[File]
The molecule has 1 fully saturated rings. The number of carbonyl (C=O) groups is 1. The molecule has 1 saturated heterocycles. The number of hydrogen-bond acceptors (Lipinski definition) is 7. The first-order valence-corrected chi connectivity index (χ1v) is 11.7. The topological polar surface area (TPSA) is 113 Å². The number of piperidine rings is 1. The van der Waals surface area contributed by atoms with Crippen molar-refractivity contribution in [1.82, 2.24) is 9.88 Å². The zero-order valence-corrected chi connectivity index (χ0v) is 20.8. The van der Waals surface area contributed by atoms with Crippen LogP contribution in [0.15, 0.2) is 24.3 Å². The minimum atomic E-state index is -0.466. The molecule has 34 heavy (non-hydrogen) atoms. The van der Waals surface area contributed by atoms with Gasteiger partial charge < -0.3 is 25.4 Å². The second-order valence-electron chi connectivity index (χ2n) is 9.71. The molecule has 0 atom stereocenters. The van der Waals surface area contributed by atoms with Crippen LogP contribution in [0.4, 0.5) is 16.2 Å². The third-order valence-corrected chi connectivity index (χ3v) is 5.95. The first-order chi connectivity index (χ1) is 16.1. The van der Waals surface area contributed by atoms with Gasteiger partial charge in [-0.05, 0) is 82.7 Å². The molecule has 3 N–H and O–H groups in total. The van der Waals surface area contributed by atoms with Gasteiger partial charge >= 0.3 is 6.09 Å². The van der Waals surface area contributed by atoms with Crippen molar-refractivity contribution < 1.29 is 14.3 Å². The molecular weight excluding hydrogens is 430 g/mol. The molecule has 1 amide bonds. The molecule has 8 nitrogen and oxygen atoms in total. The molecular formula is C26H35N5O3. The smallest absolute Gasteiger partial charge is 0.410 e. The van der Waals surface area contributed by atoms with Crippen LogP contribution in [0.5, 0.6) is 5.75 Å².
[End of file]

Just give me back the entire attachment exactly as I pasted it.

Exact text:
The molecule has 1 fully saturated rings. The number of carbonyl (C=O) groups is 1. The molecule has 1 saturated heterocycles. The number of hydrogen-bond acceptors (Lipinski definition) is 7. The first-order valence-corrected chi connectivity index (χ1v) is 11.7. The topological polar surface area (TPSA) is 113 Å². The number of piperidine rings is 1. The van der Waals surface area contributed by atoms with Crippen molar-refractivity contribution in [1.82, 2.24) is 9.88 Å². The zero-order valence-corrected chi connectivity index (χ0v) is 20.8. The van der Waals surface area contributed by atoms with Crippen LogP contribution in [0.15, 0.2) is 24.3 Å². The minimum atomic E-state index is -0.466. The molecule has 34 heavy (non-hydrogen) atoms. The van der Waals surface area contributed by atoms with Gasteiger partial charge < -0.3 is 25.4 Å². The second-order valence-electron chi connectivity index (χ2n) is 9.71. The molecule has 0 atom stereocenters. The van der Waals surface area contributed by atoms with Crippen LogP contribution in [0.4, 0.5) is 16.2 Å². The third-order valence-corrected chi connectivity index (χ3v) is 5.95. The first-order chi connectivity index (χ1) is 16.1. The van der Waals surface area contributed by atoms with Gasteiger partial charge in [-0.05, 0) is 82.7 Å². The molecule has 3 N–H and O–H groups in total. The van der Waals surface area contributed by atoms with Gasteiger partial charge >= 0.3 is 6.09 Å². The van der Waals surface area contributed by atoms with Crippen molar-refractivity contribution < 1.29 is 14.3 Å². The molecular weight excluding hydrogens is 430 g/mol. The molecule has 1 amide bonds. The molecule has 8 nitrogen and oxygen atoms in total. The molecular formula is C26H35N5O3. The smallest absolute Gasteiger partial charge is 0.410 e. The van der Waals surface area contributed by atoms with Crippen LogP contribution in [0.5, 0.6) is 5.75 Å².